Let’s get clear on the distinctions between these two forms of intellectual property law:
Copyright is “a form of protection provided by the laws of the United States (title 17, U.S. Code) to the authors of ‘original works of authorship,’ including literary, dramatic, musical, artistic, and certain other intellectual works.”
Trademark (same link as above) is “a word, name, symbol or device which is used in trade with goods to indicate the source of the goods and to distinguish them from the goods of others.”
You can’t copyright a title or a short common phrase. But you can trademark a word or phrase to identify your products. So the Chicago Reader cannot take action against Playboy or anyone else who uses the phrase “the straight dope” in an article, even in the title. But ** Anamorphic ** is right that Mr. Hefner would probably get a letter from Unca Cec’s lawyers if Playboy started running a column called “The Straight Dope.”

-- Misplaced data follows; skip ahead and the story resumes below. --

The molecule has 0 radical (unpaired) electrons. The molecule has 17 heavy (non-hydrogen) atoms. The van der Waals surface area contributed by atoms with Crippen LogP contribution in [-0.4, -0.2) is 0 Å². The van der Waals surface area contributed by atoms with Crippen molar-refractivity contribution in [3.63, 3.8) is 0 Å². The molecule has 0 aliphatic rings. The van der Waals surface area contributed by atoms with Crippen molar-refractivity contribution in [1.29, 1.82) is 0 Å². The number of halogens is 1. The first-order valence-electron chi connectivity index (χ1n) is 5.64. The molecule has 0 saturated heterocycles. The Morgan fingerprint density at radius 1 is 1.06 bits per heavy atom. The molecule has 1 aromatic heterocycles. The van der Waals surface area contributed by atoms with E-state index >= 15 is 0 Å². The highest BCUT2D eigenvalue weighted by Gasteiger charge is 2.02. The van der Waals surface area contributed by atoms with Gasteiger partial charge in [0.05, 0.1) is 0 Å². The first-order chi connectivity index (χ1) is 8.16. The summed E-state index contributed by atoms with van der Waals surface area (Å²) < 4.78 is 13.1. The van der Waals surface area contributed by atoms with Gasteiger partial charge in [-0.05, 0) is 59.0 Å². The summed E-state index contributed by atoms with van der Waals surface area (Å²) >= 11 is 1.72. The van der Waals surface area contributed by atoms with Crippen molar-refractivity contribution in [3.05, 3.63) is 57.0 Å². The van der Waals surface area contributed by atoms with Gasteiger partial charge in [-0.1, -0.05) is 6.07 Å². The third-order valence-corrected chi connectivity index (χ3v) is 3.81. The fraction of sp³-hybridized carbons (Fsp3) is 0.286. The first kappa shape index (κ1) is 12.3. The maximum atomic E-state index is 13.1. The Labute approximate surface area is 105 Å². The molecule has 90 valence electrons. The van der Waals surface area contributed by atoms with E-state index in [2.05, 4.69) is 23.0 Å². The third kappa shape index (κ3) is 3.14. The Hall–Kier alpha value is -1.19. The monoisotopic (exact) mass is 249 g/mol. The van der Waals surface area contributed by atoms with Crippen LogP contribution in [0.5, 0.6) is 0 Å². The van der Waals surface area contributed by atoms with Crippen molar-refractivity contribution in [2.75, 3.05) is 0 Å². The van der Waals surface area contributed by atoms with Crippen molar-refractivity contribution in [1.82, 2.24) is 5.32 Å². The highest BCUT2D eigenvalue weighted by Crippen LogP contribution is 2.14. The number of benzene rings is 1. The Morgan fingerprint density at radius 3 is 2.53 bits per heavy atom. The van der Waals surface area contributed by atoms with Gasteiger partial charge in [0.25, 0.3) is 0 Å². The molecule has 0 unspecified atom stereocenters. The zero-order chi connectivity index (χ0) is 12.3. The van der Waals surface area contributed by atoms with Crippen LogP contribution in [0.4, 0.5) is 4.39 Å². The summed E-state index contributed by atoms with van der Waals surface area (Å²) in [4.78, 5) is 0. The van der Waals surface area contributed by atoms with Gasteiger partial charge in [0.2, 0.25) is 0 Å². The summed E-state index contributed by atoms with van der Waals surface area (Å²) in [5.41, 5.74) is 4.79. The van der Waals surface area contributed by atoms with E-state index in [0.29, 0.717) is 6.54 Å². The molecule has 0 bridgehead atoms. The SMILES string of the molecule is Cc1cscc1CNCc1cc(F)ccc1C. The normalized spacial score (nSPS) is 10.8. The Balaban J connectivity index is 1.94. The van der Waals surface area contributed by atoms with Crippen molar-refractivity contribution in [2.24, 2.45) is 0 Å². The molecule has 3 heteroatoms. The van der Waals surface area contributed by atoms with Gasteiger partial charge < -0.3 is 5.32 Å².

Recognizing that it would be unfair to allow anyone to have exclusive trademark rights to a word or phrase, the law allows for the same mark to be issued to more than one person or company if there is little chance that consumers would be likely to confuse them. So a trademark on “The Straight Dope” might also be issued to, say, a head shop.
Ringo is half right: you can trademark the specific graphic form of the mark or the word/phrase or both. You can also trademark a logo or other graphic image (e.g. the Nike “swoosh”).